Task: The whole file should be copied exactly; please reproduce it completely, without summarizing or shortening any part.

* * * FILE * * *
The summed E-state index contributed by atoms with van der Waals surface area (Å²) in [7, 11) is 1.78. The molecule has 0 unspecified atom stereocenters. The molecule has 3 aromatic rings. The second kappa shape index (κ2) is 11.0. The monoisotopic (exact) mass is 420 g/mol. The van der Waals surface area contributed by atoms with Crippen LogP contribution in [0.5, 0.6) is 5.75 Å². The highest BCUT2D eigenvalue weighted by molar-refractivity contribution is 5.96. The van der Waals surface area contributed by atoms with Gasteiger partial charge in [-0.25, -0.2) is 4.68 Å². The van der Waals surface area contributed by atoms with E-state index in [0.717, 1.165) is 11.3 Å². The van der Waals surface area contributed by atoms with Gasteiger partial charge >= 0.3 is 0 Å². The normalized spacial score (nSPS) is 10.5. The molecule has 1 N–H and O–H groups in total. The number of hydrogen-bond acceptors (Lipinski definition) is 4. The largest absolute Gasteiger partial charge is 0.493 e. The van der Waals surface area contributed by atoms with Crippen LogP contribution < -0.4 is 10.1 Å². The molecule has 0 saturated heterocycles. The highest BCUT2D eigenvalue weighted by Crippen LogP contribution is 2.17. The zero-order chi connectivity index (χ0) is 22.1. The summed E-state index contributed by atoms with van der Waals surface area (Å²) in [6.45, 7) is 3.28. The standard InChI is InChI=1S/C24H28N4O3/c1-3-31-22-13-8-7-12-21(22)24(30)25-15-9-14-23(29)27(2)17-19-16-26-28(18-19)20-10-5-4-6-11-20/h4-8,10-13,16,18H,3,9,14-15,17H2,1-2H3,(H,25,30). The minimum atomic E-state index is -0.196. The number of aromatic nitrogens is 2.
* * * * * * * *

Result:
The summed E-state index contributed by atoms with van der Waals surface area (Å²) in [7, 11) is 1.78. The molecule has 0 unspecified atom stereocenters. The molecule has 3 aromatic rings. The second kappa shape index (κ2) is 11.0. The monoisotopic (exact) mass is 420 g/mol. The van der Waals surface area contributed by atoms with Crippen LogP contribution in [0.5, 0.6) is 5.75 Å². The highest BCUT2D eigenvalue weighted by molar-refractivity contribution is 5.96. The van der Waals surface area contributed by atoms with Gasteiger partial charge in [-0.25, -0.2) is 4.68 Å². The van der Waals surface area contributed by atoms with E-state index in [0.717, 1.165) is 11.3 Å². The van der Waals surface area contributed by atoms with Gasteiger partial charge >= 0.3 is 0 Å². The normalized spacial score (nSPS) is 10.5. The molecule has 1 N–H and O–H groups in total. The number of hydrogen-bond acceptors (Lipinski definition) is 4. The largest absolute Gasteiger partial charge is 0.493 e. The van der Waals surface area contributed by atoms with Crippen LogP contribution < -0.4 is 10.1 Å². The molecule has 0 saturated heterocycles. The highest BCUT2D eigenvalue weighted by Crippen LogP contribution is 2.17. The zero-order chi connectivity index (χ0) is 22.1. The summed E-state index contributed by atoms with van der Waals surface area (Å²) in [6.45, 7) is 3.28. The standard InChI is InChI=1S/C24H28N4O3/c1-3-31-22-13-8-7-12-21(22)24(30)25-15-9-14-23(29)27(2)17-19-16-26-28(18-19)20-10-5-4-6-11-20/h4-8,10-13,16,18H,3,9,14-15,17H2,1-2H3,(H,25,30). The minimum atomic E-state index is -0.196. The number of aromatic nitrogens is 2.